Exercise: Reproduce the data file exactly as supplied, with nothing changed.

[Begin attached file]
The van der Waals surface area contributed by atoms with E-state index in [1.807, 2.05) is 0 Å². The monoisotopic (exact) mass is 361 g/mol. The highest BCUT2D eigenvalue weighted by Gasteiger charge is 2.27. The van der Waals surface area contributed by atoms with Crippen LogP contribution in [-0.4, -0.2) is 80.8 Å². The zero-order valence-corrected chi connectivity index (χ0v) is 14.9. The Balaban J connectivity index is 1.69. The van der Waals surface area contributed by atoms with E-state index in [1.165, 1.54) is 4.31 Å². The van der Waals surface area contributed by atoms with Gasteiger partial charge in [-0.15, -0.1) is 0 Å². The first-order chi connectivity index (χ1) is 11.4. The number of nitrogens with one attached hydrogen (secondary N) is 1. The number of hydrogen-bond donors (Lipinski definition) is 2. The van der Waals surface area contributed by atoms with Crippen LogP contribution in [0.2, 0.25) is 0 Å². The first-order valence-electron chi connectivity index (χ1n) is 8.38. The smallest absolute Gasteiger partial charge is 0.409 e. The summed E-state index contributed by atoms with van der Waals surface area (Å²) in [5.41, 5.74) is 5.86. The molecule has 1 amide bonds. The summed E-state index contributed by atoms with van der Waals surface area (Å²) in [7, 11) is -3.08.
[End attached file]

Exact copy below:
The van der Waals surface area contributed by atoms with E-state index in [1.807, 2.05) is 0 Å². The monoisotopic (exact) mass is 361 g/mol. The highest BCUT2D eigenvalue weighted by Gasteiger charge is 2.27. The van der Waals surface area contributed by atoms with Crippen LogP contribution in [-0.4, -0.2) is 80.8 Å². The zero-order valence-corrected chi connectivity index (χ0v) is 14.9. The Balaban J connectivity index is 1.69. The van der Waals surface area contributed by atoms with E-state index in [1.165, 1.54) is 4.31 Å². The van der Waals surface area contributed by atoms with Gasteiger partial charge in [-0.15, -0.1) is 0 Å². The first-order chi connectivity index (χ1) is 11.4. The number of nitrogens with one attached hydrogen (secondary N) is 1. The number of hydrogen-bond donors (Lipinski definition) is 2. The van der Waals surface area contributed by atoms with Crippen LogP contribution in [0.2, 0.25) is 0 Å². The first-order valence-electron chi connectivity index (χ1n) is 8.38. The smallest absolute Gasteiger partial charge is 0.409 e. The summed E-state index contributed by atoms with van der Waals surface area (Å²) in [5.41, 5.74) is 5.86. The molecule has 1 amide bonds. The summed E-state index contributed by atoms with van der Waals surface area (Å²) in [7, 11) is -3.08.